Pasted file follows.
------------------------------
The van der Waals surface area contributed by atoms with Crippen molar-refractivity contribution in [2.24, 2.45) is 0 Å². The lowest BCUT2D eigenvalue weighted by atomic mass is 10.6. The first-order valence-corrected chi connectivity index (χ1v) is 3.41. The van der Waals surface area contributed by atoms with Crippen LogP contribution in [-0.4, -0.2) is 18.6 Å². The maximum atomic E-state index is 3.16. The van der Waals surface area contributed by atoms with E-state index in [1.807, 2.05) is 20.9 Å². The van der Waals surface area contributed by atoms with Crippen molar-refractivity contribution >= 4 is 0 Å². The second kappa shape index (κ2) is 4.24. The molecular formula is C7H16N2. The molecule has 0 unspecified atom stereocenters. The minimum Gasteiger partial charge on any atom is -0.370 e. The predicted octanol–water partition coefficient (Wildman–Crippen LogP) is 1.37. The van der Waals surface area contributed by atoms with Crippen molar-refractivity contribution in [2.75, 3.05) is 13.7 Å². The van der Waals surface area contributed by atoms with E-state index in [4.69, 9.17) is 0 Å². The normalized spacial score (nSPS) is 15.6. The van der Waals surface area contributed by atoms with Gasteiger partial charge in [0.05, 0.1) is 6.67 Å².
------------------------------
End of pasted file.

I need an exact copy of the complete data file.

The van der Waals surface area contributed by atoms with Crippen molar-refractivity contribution in [2.24, 2.45) is 0 Å². The lowest BCUT2D eigenvalue weighted by atomic mass is 10.6. The first-order valence-corrected chi connectivity index (χ1v) is 3.41. The van der Waals surface area contributed by atoms with Crippen LogP contribution in [-0.4, -0.2) is 18.6 Å². The maximum atomic E-state index is 3.16. The van der Waals surface area contributed by atoms with E-state index in [1.807, 2.05) is 20.9 Å². The van der Waals surface area contributed by atoms with Crippen molar-refractivity contribution >= 4 is 0 Å². The second kappa shape index (κ2) is 4.24. The molecular formula is C7H16N2. The molecule has 0 unspecified atom stereocenters. The minimum Gasteiger partial charge on any atom is -0.370 e. The predicted octanol–water partition coefficient (Wildman–Crippen LogP) is 1.37. The van der Waals surface area contributed by atoms with Crippen molar-refractivity contribution in [2.75, 3.05) is 13.7 Å². The van der Waals surface area contributed by atoms with E-state index in [4.69, 9.17) is 0 Å². The normalized spacial score (nSPS) is 15.6. The van der Waals surface area contributed by atoms with Gasteiger partial charge in [0.05, 0.1) is 6.67 Å².